This paper addresses the problem of economic resource allocation for additional data acquisition using the value of information methodology. The basic condition to apply this method is that at decision time the available information does not describe conclusively the state of nature. Consequently, the new information might lead to a change in the decision to be made because it has the ability to modify positively the prior perception about the state of nature. The maximum value of the new information comes from how well this perception, in probabilistic terms, is modified from its original value towards the probability of conclusive or perfect information value. The new information value is calculated before acquiring it; using Bayesian theory, with decision tree methodology in conjunction with Monte Carlo simulation applied to the estimated ultimate recovery (EUR) algorithm.


Much of the previous work in estimating value of information in the petroleum industry has been deciding the use of a particular application such performing a new 3-D seismic study, running a porosity log, drilling an appraisal well, etc. The underlying principle is the comparison between the possible economic worth with information and the possible economic worth without information. The approach is correct but incomplete. Where should the economic resources be placed when a basket of information sources is available? How does this economic worth comparison behave when it is evaluated in terms of the information's usage in reserves estimates context? This study(1) was originated to find an answer to these questions.

Strategic decisions in the petroleum industry are based principally on estimated reserves. However, almost every reserve related decision is made under uncertainty because conclusive information about the reservoir is unavailable at the decision time. It is universally accepted that the uncertainty level of an estimate is related to the amount and quality of data, and hence acquisition of more data should reduce the uncertainty (2). This statement is based on Arps' work (3) on reserve estimation and uncertainty tracking.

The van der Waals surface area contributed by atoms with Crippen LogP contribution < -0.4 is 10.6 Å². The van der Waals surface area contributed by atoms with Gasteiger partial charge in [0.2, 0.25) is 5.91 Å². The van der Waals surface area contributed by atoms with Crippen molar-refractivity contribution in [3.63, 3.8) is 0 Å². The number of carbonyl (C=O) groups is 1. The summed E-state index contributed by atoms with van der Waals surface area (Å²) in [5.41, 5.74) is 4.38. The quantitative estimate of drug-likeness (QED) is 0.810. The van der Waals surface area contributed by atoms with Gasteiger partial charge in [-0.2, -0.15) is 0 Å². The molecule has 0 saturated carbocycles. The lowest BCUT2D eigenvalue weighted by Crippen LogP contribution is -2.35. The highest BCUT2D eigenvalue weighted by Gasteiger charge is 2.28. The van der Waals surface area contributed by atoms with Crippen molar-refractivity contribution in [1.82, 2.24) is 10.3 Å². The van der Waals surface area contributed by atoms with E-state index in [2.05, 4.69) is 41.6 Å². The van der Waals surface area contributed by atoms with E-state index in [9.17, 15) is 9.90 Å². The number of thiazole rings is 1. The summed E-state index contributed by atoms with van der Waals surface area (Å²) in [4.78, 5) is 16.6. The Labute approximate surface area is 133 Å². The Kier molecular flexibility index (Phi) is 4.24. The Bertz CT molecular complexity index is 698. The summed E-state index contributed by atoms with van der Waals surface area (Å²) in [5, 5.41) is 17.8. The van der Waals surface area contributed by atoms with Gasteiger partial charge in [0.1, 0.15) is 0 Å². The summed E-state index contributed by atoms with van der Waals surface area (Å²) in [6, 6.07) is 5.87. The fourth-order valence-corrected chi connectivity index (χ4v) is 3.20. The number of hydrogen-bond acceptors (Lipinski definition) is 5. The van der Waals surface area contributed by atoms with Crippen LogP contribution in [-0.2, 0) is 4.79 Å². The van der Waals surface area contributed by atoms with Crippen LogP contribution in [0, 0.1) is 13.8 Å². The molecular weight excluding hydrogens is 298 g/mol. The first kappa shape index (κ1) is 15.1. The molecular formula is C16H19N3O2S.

It is less universally accepted that information does have a cost and it does or does not have a value. Costs are generally known before gathering information, i.e. from contracts, price lists, and direct negotiation with service companies. It is less intuitive to assign value to the information before gathering it.

Value of Information

In general, value of information calculation is performed using the following equation:

Equation (1) (Available in full paper)

The expected monetary value (EMV) calculation is used because there is uncertainty affecting some of the variables in a given model.

In a petroleum reserves context, the general uncertainty is a composite of the variables' particular uncertainty. An example is calculating estimated ultimate recovery (EUR) using equation (2). The techniques used so far target the identification of the most important variables and then valuing the information for those variables (4).

Equation (2) (Available in full paper)

The methodology developed in this study, goes one step further in assigning value to the variables involved in equation (2).

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